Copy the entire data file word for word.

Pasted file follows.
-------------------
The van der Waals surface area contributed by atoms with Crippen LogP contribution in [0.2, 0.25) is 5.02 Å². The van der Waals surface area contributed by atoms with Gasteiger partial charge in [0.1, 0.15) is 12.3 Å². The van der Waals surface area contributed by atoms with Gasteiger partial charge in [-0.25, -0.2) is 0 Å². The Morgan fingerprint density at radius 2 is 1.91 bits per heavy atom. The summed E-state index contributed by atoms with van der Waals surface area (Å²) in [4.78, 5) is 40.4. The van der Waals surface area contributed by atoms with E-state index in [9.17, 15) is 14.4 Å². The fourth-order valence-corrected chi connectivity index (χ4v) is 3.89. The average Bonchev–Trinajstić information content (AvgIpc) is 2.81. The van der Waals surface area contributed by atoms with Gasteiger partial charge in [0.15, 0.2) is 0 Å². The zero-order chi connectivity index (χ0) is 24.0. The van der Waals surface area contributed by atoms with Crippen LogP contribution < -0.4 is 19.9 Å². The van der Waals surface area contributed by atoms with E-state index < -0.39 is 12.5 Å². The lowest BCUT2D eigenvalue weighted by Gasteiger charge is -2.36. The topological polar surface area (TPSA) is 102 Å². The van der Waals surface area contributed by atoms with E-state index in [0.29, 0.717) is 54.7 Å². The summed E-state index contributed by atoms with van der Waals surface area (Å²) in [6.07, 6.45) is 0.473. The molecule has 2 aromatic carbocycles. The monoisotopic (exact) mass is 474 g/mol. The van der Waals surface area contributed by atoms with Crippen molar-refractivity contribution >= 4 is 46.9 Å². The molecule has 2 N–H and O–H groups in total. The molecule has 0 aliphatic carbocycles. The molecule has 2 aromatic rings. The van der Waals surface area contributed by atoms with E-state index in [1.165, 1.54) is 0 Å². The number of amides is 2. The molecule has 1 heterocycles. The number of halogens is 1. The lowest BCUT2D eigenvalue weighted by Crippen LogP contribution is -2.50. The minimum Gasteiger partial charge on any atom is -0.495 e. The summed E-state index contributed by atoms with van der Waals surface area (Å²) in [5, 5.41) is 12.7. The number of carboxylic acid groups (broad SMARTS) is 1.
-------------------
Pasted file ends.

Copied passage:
The van der Waals surface area contributed by atoms with Crippen LogP contribution in [0.2, 0.25) is 5.02 Å². The van der Waals surface area contributed by atoms with Gasteiger partial charge in [0.1, 0.15) is 12.3 Å². The van der Waals surface area contributed by atoms with Gasteiger partial charge in [-0.25, -0.2) is 0 Å². The Morgan fingerprint density at radius 2 is 1.91 bits per heavy atom. The summed E-state index contributed by atoms with van der Waals surface area (Å²) in [4.78, 5) is 40.4. The van der Waals surface area contributed by atoms with E-state index in [9.17, 15) is 14.4 Å². The fourth-order valence-corrected chi connectivity index (χ4v) is 3.89. The average Bonchev–Trinajstić information content (AvgIpc) is 2.81. The van der Waals surface area contributed by atoms with Gasteiger partial charge in [0.15, 0.2) is 0 Å². The zero-order chi connectivity index (χ0) is 24.0. The van der Waals surface area contributed by atoms with Crippen LogP contribution < -0.4 is 19.9 Å². The van der Waals surface area contributed by atoms with E-state index < -0.39 is 12.5 Å². The lowest BCUT2D eigenvalue weighted by Gasteiger charge is -2.36. The topological polar surface area (TPSA) is 102 Å². The van der Waals surface area contributed by atoms with E-state index in [0.29, 0.717) is 54.7 Å². The summed E-state index contributed by atoms with van der Waals surface area (Å²) in [6.07, 6.45) is 0.473. The molecule has 2 aromatic carbocycles. The monoisotopic (exact) mass is 474 g/mol. The van der Waals surface area contributed by atoms with Crippen molar-refractivity contribution >= 4 is 46.9 Å². The molecule has 2 N–H and O–H groups in total. The molecule has 0 aliphatic carbocycles. The molecule has 2 aromatic rings. The van der Waals surface area contributed by atoms with E-state index in [1.165, 1.54) is 0 Å². The number of amides is 2. The molecule has 1 heterocycles. The number of halogens is 1. The lowest BCUT2D eigenvalue weighted by Crippen LogP contribution is -2.50. The minimum Gasteiger partial charge on any atom is -0.495 e. The summed E-state index contributed by atoms with van der Waals surface area (Å²) in [5, 5.41) is 12.7. The number of carboxylic acid groups (broad SMARTS) is 1.